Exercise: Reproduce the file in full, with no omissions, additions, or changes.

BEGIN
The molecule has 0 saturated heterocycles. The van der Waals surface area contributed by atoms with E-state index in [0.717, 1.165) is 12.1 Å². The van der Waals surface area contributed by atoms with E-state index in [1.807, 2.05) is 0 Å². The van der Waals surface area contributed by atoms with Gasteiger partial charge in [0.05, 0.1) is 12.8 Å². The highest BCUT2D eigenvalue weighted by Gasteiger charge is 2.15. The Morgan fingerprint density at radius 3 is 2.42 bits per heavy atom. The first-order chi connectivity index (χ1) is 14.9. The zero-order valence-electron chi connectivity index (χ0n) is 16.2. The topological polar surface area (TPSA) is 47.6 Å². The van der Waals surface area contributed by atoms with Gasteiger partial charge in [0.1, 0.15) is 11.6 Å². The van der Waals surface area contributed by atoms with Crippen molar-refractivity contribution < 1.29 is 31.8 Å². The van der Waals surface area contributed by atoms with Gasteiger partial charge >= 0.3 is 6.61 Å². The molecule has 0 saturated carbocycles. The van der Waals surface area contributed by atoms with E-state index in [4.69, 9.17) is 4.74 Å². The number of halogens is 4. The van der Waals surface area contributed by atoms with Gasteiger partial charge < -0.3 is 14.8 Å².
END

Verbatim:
The molecule has 0 saturated heterocycles. The van der Waals surface area contributed by atoms with E-state index in [0.717, 1.165) is 12.1 Å². The van der Waals surface area contributed by atoms with E-state index in [1.807, 2.05) is 0 Å². The van der Waals surface area contributed by atoms with Gasteiger partial charge in [0.05, 0.1) is 12.8 Å². The highest BCUT2D eigenvalue weighted by Gasteiger charge is 2.15. The Morgan fingerprint density at radius 3 is 2.42 bits per heavy atom. The first-order chi connectivity index (χ1) is 14.9. The zero-order valence-electron chi connectivity index (χ0n) is 16.2. The topological polar surface area (TPSA) is 47.6 Å². The van der Waals surface area contributed by atoms with Gasteiger partial charge in [0.1, 0.15) is 11.6 Å². The van der Waals surface area contributed by atoms with Crippen molar-refractivity contribution < 1.29 is 31.8 Å². The van der Waals surface area contributed by atoms with Gasteiger partial charge >= 0.3 is 6.61 Å². The molecule has 0 saturated carbocycles. The van der Waals surface area contributed by atoms with E-state index in [4.69, 9.17) is 4.74 Å². The number of halogens is 4. The van der Waals surface area contributed by atoms with Gasteiger partial charge < -0.3 is 14.8 Å².